Some say money lending is as old as the humans, during the come-up of the homo-sapiens, trade, barter and other rudimentary forms of money lending did exist. However, a structured lending system found its origin in ancient Greece and traces of a faint credit system can be found as early as the Vedic period in India.
Money lending has been part of the Indian economy since the early Vedic period. The first Indian text talked about usury or ‘kusidin’ – translated to ‘usurer’. At the time usury was the practice of making unethical or immoral monetary loans.
There were some faint references to this practice in the Sutras and the Jatakas too. However, the latter half of the 2nd century CE saw usury as an acceptable practice and Manusmriti considered it an acceptable mode of acquisition of wealth.
During the Mauryan age, Kautilya’s texts are the firsts to mention the existence of a systematised lending structure – these scriptures mention RNapatra, RNapanna, or RNalekhaya – different forms of loan deeds – that were prevalent and acceptable during the Mauryan empire (321 – 185 BCE).
Later during the Mauryan period (321–185 BCE), an instrument called adesha came about, which was an order on a banker directing him to pay the sum on the note to a third person, which comes close to the definition of a modern bill of exchange.
The considerable use of these instruments has been recorded In large towns, merchants also gave letters of credit to one another. The Mughal era continued the use of loan deeds, commonly known as dastawez. The dastawez were divided into two forms dastawez-e-indultalab, which was payable on demand and dastawez-e-miadi, which payable after a particular period.
Apart from this, there is evidence of other credit instruments such as barattes and hundis. Payment orders by the royal treasuries were referred to as barattes. A Hundi or Hundee is a financial instrument that developed in Medieval India for use in trade and credit transactions.
Hundis are used as a form of remittance instrument to transfer money from place to place, as a form of credit instrument or IOU to borrow money and as a bill of exchange in trade transactions. There are also records of Indian bankers using issuing bills of exchange on foreign countries.
While early India had its credit instruments, and money lending system, all of it changed with the advent of the British rule. The Brits with them brought the very structured and anglicised form of lending and banking.
Under the British tutelage, the first bank to crop up in India was the Union Bank of Calcutta. The Union Bank was an amalgam of Commercial Bank and the Calcutta Bank. Similarly, the Allahabad Bank was established in 1865 and is still functioning today.
However, the first entirely Indian bank was the Oudh Commercial Bank, which was established in 1894. The Bank of Oudh saw an early demise, the next to appear was Punjab National Bank in the year 1894.
The 20th Century saw relative financial stability; Indians established several small banks which served particular ethnic and religious communities. While the small Indian banks cropped up, the exchange banks – that concentrated on financing foreign trade – were mostly owned by Europeans. Indian joint-stock banks struggled with under-capitalised and were not seasoned to compete with the presidency and exchange banks.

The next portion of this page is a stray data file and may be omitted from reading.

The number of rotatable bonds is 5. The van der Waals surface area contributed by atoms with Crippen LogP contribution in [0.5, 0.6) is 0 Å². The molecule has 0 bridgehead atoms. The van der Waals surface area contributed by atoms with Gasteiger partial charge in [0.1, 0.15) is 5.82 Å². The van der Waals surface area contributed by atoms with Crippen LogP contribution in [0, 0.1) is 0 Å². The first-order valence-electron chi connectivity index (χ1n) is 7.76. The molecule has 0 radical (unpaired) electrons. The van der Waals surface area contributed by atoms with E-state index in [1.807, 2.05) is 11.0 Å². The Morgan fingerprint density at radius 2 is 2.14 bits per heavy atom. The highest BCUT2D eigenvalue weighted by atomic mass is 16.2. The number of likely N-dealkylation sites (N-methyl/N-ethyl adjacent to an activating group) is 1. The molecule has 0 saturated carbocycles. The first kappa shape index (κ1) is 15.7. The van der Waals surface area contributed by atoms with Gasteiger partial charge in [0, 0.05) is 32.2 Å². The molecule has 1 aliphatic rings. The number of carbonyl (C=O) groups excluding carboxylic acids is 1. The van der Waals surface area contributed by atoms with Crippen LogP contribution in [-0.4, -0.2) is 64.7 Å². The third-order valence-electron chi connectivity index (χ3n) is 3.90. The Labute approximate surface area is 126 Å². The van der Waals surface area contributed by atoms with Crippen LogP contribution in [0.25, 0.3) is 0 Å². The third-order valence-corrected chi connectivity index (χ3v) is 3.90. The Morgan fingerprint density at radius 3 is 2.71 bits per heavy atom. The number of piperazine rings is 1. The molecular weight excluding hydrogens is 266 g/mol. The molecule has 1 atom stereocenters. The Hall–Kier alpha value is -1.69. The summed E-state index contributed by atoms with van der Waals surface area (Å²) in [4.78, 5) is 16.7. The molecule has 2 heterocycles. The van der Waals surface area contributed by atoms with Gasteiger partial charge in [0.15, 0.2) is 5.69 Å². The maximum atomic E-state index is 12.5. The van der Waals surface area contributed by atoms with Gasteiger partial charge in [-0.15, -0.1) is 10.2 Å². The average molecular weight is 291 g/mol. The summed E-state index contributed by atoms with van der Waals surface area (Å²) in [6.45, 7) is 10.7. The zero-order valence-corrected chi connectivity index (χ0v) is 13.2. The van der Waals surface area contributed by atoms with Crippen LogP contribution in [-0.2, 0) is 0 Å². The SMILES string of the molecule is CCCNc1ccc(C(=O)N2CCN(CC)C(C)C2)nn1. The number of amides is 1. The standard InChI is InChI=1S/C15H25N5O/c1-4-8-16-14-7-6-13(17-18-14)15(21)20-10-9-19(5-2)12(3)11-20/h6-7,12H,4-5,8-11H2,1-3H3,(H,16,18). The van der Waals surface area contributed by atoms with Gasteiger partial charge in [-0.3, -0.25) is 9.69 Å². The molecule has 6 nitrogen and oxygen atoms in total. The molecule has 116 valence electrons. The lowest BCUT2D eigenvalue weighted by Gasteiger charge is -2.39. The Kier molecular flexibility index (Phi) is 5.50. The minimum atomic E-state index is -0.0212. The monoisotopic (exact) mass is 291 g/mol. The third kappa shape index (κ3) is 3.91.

The period between 1906 and 1911 saw the establishment of banks inspired by the Swadeshi movement. Several banks established then have survived to the present such as Catholic Syrian Bank, The South Indian Bank, Bank of India, Corporation Bank, Indian Bank, Bank of Baroda, Canara Bank and Central Bank of India.
The zeal of Swadeshi movement led to the establishment of many private banks in Dakshina Kannada and Udupi district, which were unified earlier and known by the name South Canara (South Kanara) district. Four nationalised banks started in this district and also a leading private sector bank. Hence, undivided Dakshina Kannada district is known as Cradle of Indian Banking.
The period between 1983-46 saw a boom in the Indian Banking Industry. Unfortunately, the partition of 1947 hit the banks adversely especially the economies of Punjab and West Bengal. With independence came the end of the Laissez-faire banking in India.
The freshly formed government of independent India became actively involved in the economic affairs of the country and introduced some radical changes. Some of the necessary changes included the creation of the Reserve Bank of India, India’s central banking authority. Another crucial introduction was the 1949’s Banking Regulation Act; it empowered the RBI to regulate and control the Indian banks.
Liberalisation and Globalisation
When the 90’s were the times of the liberalisation and globalisation, India opened itself to the global economy. This helped bring in what we today know as the new generation tech-savvy banks.
Banks that we know today and trust such as ICICI, HDFC, and Induslnd came about during this era. With foreign direct investment pouring in, the new policy made waves in the banking sector. This ushered in a state of the art methods of lending and borrowing and the introduction of new credit instruments.
Contemporary banking/money lending in India has evolved to a point where any individuals can sit in any corner of the globe and transact. With the integration and adoption of new technologies applying for loans has never been easier.
With the introduction of peer-to-peer lending, cryptocurrencies, blockchain and artificial intelligence, the possibilities are limitless.